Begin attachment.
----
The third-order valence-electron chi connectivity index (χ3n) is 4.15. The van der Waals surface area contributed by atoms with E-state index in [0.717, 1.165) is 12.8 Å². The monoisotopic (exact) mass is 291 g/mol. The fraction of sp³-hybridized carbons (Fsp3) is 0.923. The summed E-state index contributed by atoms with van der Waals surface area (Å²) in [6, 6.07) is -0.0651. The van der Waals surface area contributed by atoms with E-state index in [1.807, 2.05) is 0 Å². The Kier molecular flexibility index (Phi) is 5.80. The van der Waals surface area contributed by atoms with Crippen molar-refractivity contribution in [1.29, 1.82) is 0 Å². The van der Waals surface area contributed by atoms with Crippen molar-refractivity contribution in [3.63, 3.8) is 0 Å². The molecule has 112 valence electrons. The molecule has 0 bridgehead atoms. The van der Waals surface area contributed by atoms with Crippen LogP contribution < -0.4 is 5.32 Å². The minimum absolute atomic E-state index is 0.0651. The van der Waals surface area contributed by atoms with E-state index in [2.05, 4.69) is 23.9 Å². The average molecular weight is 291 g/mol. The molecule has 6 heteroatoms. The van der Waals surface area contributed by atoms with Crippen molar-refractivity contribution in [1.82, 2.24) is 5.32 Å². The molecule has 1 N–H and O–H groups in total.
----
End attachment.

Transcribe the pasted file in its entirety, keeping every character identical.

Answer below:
The third-order valence-electron chi connectivity index (χ3n) is 4.15. The van der Waals surface area contributed by atoms with E-state index in [0.717, 1.165) is 12.8 Å². The monoisotopic (exact) mass is 291 g/mol. The fraction of sp³-hybridized carbons (Fsp3) is 0.923. The summed E-state index contributed by atoms with van der Waals surface area (Å²) in [6, 6.07) is -0.0651. The van der Waals surface area contributed by atoms with E-state index in [1.807, 2.05) is 0 Å². The Kier molecular flexibility index (Phi) is 5.80. The van der Waals surface area contributed by atoms with Crippen molar-refractivity contribution in [1.29, 1.82) is 0 Å². The van der Waals surface area contributed by atoms with Crippen molar-refractivity contribution in [3.63, 3.8) is 0 Å². The molecule has 112 valence electrons. The molecule has 0 bridgehead atoms. The van der Waals surface area contributed by atoms with Crippen LogP contribution < -0.4 is 5.32 Å². The minimum absolute atomic E-state index is 0.0651. The van der Waals surface area contributed by atoms with E-state index in [2.05, 4.69) is 23.9 Å². The average molecular weight is 291 g/mol. The molecule has 6 heteroatoms. The van der Waals surface area contributed by atoms with Crippen molar-refractivity contribution in [1.82, 2.24) is 5.32 Å². The molecule has 1 N–H and O–H groups in total.